The EU and conflict prevention in Jordan

This Civil Society Dialogue Network discussion paper by Laura Davis and Fatima Ayub is intended to stimulate discussion and reflection on what lessons for EU contributions to conflict prevention can be drawn from the case of Jordan.

Jordan is a good example of an important but not urgent situation where incremental efforts to prevent conflict may well yield greater returns over time than responding to crises when they become visible. But as these problems are not urgent, they require considerable political leadership and capital because success is less evident.

Jordan is seen by its partners, with the support of the Jordanian government, as the stable partner in a volatile region. Whether as part of the Middle East Peace Process (MEPP), as a partner against Da’esh and in counter-terrorism, as a haven for refugees, Jordan’s role as a “Western ally” overshadows Jordan-as-Jordan. This paper argues that Jordan’s internal situation should be taken into consideration more effectively. It discusses four key drivers of conflict in Jordan, and the EU’s responses to them:

  • Rapidly changing demography, particularly owing to the resettlement of refugees;
  • Diplomatic relations and the geopolitics of the region;
  • Domestic political freedoms; and
  • Domestic fiscal management and economic policy.

The paper shows that EU programming documents repeatedly identify and address these key drivers of conflict. Yet by the EU’s own evaluation, Jordan is not working to mitigate the challenges related to inclusive and responsive governance and economic growth. Despite its extensive aid packages and trade arrangements, the EU has not been able to negotiate improvement on Jordan’s domestic conflict drivers.

A key obstacle is Jordan’s status as a lynchpin in regional stability and security, and here Jordan’s security and the security of the regime are seen as synonymous. Within this context, reforms that could lead to political instability may seem high-risk. On the other hand, doing nothing allows the problem to fester and also carries risk. Since the ‘Arab Spring’ Jordanians are more aware of the possibilities of challenging the existing order and the possibility that this discontent will manifest violently cannot be dismissed.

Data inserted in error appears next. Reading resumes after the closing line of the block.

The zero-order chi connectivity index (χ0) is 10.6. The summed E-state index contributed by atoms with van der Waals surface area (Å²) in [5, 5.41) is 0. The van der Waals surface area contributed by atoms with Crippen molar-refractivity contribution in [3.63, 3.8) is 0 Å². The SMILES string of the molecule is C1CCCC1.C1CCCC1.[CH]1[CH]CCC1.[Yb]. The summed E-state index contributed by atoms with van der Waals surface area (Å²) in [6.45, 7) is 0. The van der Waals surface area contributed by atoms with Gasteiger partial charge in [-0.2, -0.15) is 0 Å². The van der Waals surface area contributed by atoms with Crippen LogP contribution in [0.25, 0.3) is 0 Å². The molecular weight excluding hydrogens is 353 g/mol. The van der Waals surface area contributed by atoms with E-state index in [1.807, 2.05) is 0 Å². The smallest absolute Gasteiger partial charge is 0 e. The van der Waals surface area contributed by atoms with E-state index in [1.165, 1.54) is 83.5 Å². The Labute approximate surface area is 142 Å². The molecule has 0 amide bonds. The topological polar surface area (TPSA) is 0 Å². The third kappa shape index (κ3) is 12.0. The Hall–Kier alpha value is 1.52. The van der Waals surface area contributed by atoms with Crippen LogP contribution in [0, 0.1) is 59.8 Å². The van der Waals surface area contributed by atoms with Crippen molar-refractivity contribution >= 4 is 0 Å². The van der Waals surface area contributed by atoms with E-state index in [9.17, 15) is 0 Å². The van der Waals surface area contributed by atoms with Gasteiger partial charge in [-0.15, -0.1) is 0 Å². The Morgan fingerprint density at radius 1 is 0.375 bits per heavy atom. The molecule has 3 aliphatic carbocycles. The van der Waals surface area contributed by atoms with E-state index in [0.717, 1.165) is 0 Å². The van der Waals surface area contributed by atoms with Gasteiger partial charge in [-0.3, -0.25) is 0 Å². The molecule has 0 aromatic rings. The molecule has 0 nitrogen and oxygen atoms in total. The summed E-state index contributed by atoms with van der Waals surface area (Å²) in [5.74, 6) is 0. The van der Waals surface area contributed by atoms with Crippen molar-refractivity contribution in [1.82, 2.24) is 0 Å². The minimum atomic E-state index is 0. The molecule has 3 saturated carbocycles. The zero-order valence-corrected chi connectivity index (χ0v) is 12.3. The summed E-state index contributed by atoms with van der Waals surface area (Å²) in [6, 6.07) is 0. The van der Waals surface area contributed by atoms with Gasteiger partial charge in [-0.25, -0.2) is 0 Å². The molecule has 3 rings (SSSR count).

The EU could contribute to preventing conflict in Jordan if the EEAS facilitates, quietly, a better strategy for the country, supported by a good implementation plan led and owned by key Jordanian reformers and institutions for building a better, more inclusive society.

The EEAS could also muster political support from the relevant parts of the EU machinery and Member States to invest resources in supporting the reforms necessary to reduce the risk of violent endogenous conflict in Jordan. To build resilience, the EU – through the EEAS and/or well-positioned MS – needs to find a way to work with the Jordanian government, particularly the Royal Court and the security services, to build on the limited political and economic reforms it has achieved to date and extend them in the future. It should also find a way to support bridges between reformers and civil society to help develop a national dialogue for inclusive reform.

This would not necessarily require a change in EU policy or instruments, but the assumption of a quiet leadership role, using the tools at its disposal – such as political dialogue – more effectively.

The EC should use its funds more effectively before they shrink. The solution to Jordan’s serious and deepening fiscal crisis is significant political reform, rather than continuing to provide budgetary support or trying to build the private sector. The EU is presumably expecting to write off the loans it has made as the cost of keeping Syrian migrants out of Europe. This will not alleviate the problems: Jordan will share borders with highly unstable neighbours in Syria and Iraq for some time, but eventually international attention and funding will presumably turn towards reconstruction in these countries as Jordan’s regional role (and donor support) diminishes. There will likely be less funding available for Jordan in the future, but this may also provide the opportunity for the EC, EEAS and concerned EU MS to plan for new scenarios.

The EEAS and the EU Delegation to Jordan should also monitor closely the outcomes of their current governance and reform programming and align future funding to reflect progress made, as it is already supposed to do. The EU should not just seek to strengthen its partnership solely in the security arena, but should also stay attuned to meaningful if small measures that the government initiates (such as the recent proposals from a royal committee for justice sector reforms is a good example) and direct their political and financial support to encourage those reforms.

In this way, the EU could demonstrate leadership in preventing violent conflict, with results in Jordan and beyond.

This post gives the views of the author and does not represent the position of EPLO as a whole.

Click here to download the Civil Society Dialogue Network Discussion
Paper No. 11: The EU and conflict prevention in Jordan.

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